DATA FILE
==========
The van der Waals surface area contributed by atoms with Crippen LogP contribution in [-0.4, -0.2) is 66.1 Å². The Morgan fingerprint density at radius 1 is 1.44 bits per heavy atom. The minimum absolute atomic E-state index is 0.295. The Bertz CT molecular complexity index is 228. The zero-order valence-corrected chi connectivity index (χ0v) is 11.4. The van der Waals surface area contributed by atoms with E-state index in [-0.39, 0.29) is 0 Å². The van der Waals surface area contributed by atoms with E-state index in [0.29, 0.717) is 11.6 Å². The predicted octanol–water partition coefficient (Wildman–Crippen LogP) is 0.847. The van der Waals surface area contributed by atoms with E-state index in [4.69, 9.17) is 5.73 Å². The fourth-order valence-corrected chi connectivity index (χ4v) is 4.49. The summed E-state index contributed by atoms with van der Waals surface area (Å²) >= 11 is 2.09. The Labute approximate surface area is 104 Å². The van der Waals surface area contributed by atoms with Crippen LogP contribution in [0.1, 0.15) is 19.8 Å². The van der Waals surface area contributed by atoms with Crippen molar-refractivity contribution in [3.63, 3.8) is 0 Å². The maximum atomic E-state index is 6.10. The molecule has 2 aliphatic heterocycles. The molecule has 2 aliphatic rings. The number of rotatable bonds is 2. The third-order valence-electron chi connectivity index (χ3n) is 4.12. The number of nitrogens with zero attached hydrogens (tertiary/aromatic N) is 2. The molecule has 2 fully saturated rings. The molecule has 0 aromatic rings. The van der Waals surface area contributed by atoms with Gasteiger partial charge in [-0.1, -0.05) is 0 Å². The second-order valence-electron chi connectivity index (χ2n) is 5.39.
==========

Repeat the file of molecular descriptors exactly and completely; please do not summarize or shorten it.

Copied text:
The van der Waals surface area contributed by atoms with Crippen LogP contribution in [-0.4, -0.2) is 66.1 Å². The Morgan fingerprint density at radius 1 is 1.44 bits per heavy atom. The minimum absolute atomic E-state index is 0.295. The Bertz CT molecular complexity index is 228. The zero-order valence-corrected chi connectivity index (χ0v) is 11.4. The van der Waals surface area contributed by atoms with E-state index in [-0.39, 0.29) is 0 Å². The van der Waals surface area contributed by atoms with E-state index in [0.29, 0.717) is 11.6 Å². The predicted octanol–water partition coefficient (Wildman–Crippen LogP) is 0.847. The van der Waals surface area contributed by atoms with E-state index in [4.69, 9.17) is 5.73 Å². The fourth-order valence-corrected chi connectivity index (χ4v) is 4.49. The summed E-state index contributed by atoms with van der Waals surface area (Å²) >= 11 is 2.09. The Labute approximate surface area is 104 Å². The van der Waals surface area contributed by atoms with Crippen LogP contribution in [0.1, 0.15) is 19.8 Å². The van der Waals surface area contributed by atoms with Crippen molar-refractivity contribution in [3.63, 3.8) is 0 Å². The maximum atomic E-state index is 6.10. The molecule has 2 aliphatic heterocycles. The molecule has 2 aliphatic rings. The number of rotatable bonds is 2. The third-order valence-electron chi connectivity index (χ3n) is 4.12. The number of nitrogens with zero attached hydrogens (tertiary/aromatic N) is 2. The molecule has 2 fully saturated rings. The molecule has 0 aromatic rings. The van der Waals surface area contributed by atoms with Gasteiger partial charge in [-0.1, -0.05) is 0 Å². The second-order valence-electron chi connectivity index (χ2n) is 5.39.